The single from this album was “Garbage Man” and the video clip for it was my entreé to Crampdom. The blending of fat, twangy guitar and searing feedback over a solid backbeat made the group sound absolutely unique. The liquid reverb on Gregory’s screeching feedback laden chords makes them sound like cats in heat on this track, but that’s nothing as compared to the next two numbers that follow. “I Was A Teenaged Werewolf” stands as one of the iconic songs on “Songs The Lord Taught Us.” The Herschell Gordon Lewis influence on The Cramps really makes itself apparent on this little number. Lux howls in pain over the gruesome transformations therein and the track’s coda is a still shocking welter of squealing feedback that segue’s into the ultimate Cramps song, “Sunglasses After Dark”

The listener would be excused for not discerning how funny the lyrics to this song is since the tune itself is a dazzlingly wicked vocal adaptation of Dwight Pullens’ original instro song of the same name and Link Wray’s “Fatback.” That’s right. The Cramps invented the mashup thirty years early and didn’t need a computer to do it! “Werewolf”‘ and “Sunglasses” were always best served together and these two songs remained a staple of Cramps setlists until the end.

“Mad Daddy” was a tribute to berserk Akron/Cleveland DJ Pete “Mad Daddy” Meyers whose unhinged airtime antics were profoundly inspiring to the youthful Lux, who soaked the beatnik jive influence up like a sponge. “Mystery Plane” takes the “Mystery Train” rockabilly standard and sends it into the space age with flying saucers taking over for the outclassed iron horse.

Near the end of side two, a trio of cover versions perfectly define the mission and scope of The Cramps at the dawn of their career. “Strychnine,” by The Sonics represents their garage punk ethos. Tellingly, The Cramps take on garage punk is entirely bereft of the misogyny that colors a large swath of that genre. Instead, they are clearly drawn to the self-aggrandizement that the style offered in spades, and this track easily lets the listener know they are dealing with one seriously bad dude.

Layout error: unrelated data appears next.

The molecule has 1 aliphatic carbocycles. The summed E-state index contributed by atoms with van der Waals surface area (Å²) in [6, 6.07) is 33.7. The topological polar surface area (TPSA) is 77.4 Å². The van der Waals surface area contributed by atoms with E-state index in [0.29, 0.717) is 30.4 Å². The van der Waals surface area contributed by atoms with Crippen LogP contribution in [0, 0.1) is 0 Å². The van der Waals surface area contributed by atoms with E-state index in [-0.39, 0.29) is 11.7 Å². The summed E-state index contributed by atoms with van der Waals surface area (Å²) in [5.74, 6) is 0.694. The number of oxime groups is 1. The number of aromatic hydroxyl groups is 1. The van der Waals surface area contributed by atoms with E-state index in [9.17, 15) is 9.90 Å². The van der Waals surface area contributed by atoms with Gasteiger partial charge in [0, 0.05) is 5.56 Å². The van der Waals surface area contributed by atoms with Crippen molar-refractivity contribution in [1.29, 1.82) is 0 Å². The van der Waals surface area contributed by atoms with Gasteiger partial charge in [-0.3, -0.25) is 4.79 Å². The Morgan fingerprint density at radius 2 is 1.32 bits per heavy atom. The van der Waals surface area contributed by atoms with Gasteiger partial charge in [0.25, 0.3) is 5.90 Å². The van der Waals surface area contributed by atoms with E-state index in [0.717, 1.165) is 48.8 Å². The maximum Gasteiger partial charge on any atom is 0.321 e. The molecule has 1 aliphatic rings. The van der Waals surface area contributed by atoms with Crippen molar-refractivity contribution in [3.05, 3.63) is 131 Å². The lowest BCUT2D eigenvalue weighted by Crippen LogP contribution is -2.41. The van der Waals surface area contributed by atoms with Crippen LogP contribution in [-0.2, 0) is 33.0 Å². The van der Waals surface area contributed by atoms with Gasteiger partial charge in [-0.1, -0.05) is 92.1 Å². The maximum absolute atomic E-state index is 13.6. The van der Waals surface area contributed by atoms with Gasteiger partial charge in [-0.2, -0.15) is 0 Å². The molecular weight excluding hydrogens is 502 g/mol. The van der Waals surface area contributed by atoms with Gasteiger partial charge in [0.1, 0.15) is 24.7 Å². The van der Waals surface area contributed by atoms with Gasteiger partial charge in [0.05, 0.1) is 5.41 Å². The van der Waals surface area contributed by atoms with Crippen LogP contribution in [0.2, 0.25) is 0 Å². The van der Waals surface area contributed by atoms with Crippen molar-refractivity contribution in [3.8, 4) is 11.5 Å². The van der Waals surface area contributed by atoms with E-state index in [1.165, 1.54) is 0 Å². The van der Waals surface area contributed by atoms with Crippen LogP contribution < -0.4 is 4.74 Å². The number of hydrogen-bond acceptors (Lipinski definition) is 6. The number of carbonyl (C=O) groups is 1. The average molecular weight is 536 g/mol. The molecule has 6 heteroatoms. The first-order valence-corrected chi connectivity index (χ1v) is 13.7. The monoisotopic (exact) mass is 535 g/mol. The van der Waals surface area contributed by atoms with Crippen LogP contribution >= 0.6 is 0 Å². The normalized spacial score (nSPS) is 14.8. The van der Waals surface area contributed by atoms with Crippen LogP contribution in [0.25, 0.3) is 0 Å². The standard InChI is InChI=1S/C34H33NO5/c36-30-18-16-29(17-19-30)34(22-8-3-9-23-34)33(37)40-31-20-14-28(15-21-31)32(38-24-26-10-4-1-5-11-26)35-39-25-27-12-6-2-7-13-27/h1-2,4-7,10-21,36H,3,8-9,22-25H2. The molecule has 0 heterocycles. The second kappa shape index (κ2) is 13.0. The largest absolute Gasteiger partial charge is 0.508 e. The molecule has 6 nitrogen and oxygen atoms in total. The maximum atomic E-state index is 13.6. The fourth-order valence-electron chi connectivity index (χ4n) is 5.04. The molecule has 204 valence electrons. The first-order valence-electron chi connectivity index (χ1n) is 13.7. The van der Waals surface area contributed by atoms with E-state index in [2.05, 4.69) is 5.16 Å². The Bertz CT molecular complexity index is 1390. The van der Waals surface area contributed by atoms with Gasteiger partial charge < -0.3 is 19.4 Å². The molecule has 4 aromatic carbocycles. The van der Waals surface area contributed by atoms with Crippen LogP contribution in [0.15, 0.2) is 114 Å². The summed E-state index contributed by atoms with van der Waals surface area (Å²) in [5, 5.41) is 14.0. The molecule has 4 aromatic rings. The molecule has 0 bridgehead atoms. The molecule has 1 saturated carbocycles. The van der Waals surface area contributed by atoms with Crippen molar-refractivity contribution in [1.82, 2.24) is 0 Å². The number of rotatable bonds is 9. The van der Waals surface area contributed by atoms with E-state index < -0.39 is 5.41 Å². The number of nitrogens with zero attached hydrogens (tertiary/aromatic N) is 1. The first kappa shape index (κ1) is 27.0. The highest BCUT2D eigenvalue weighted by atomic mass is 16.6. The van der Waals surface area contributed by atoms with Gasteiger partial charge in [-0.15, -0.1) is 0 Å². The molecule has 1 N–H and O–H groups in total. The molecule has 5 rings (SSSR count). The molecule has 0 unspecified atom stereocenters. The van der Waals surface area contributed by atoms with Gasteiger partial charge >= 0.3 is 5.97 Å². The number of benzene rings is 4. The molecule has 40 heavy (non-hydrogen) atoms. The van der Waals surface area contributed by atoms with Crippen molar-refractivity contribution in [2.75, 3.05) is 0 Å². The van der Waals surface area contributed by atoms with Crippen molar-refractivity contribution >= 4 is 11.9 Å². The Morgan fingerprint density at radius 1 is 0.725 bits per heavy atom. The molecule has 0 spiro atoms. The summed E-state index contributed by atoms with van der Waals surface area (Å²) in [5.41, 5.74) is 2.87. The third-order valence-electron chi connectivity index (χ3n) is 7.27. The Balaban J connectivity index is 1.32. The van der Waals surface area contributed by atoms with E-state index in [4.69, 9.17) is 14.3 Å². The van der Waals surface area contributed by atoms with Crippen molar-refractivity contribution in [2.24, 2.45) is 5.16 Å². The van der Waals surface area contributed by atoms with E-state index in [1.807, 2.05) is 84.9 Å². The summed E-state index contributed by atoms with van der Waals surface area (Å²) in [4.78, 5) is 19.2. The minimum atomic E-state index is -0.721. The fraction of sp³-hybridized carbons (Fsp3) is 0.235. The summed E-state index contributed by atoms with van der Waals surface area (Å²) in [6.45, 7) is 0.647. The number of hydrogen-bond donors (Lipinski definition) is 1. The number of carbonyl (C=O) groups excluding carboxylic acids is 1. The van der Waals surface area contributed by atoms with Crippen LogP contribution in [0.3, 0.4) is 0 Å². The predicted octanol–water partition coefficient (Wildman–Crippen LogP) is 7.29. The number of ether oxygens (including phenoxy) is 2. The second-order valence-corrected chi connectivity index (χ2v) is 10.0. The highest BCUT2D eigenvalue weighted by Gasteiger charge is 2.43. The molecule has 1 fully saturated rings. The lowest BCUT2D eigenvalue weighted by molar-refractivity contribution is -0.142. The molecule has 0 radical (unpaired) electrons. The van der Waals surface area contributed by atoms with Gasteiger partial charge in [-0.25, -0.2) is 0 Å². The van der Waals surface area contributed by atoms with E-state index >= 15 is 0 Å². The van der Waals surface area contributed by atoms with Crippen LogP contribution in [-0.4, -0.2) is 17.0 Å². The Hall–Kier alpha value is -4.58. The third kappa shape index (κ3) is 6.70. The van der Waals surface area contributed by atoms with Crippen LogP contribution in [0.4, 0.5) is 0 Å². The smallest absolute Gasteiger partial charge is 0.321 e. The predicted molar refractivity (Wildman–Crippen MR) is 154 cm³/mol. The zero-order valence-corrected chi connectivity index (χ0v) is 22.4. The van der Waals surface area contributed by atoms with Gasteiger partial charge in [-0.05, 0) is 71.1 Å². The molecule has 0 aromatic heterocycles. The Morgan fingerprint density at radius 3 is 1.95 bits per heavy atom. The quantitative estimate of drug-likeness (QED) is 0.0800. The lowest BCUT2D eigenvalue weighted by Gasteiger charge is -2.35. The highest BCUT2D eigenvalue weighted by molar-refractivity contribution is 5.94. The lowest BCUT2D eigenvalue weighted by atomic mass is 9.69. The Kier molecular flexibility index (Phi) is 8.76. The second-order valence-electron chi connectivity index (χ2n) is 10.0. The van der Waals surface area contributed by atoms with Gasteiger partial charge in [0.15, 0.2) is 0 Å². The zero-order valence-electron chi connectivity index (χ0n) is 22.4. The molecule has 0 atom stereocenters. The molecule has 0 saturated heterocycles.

Next is a cover of the Rock & Roll Trio’s “Tear It Up.” They invest this 25 year old [at the time] song with every ounce of risk and danger possible on vinyl at the time. The Cramps aren’t interested recreating in museum pieces. Their goal was to be as inspirational in their own time as the rock and roll that inspired them as youngsters was in the past. Anyone who has ever seen the film “Urgh! A Music War” will not forget The Cramps spellbinding performance of this venerable classic.

Finally, The Cramps make Peggy Lee’s classic “Fever” their own in a torrid cover that has smoky Hammond organ chords reverberating throughout its length. This is the only time I can remember hearing a keyboard in a Cramps song. Lux dials down the mania of his performance to a razor’s keenness as he delivers the song like the suave vampire you knew he always was. Unsurprisingly, the performance was used memorable in the hell-for-leather classic  horror film “Near Dark,” as a pack of hillbilly bloodsuckers drink down breakfast in a biker roadhouse. As his finger snaps fade out, the listener is left with the realization that they have just heard something new in the world, synthesized from rockabilly, horror films, beatniks, sneering garage punks, TV horror hosts and unfettered rock and roll. “Songs The Lord Taught Us” sets the bar of achievement incredibly high and went on to influence hundreds of bands who picked up on what The Cramps were putting down in their wake.

Next: where to go after perfection?

About postpunkmonk

graphic design | software UI design | remastering vinyl • record collector • satire • non-fiction
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1 Response to Rock GPA: The Cramps [part 2]

  1. chas_m says:

    It may be cheating to simply say “Agreed!” after all that effort, but indeed this is a perfect rundown of that record, which really opened the door for me into rock and rockabilly’s seething underbelly. It was a take on blues-based rock n roll that in hindsight seems so obvious but at the time seemed so startlingly new …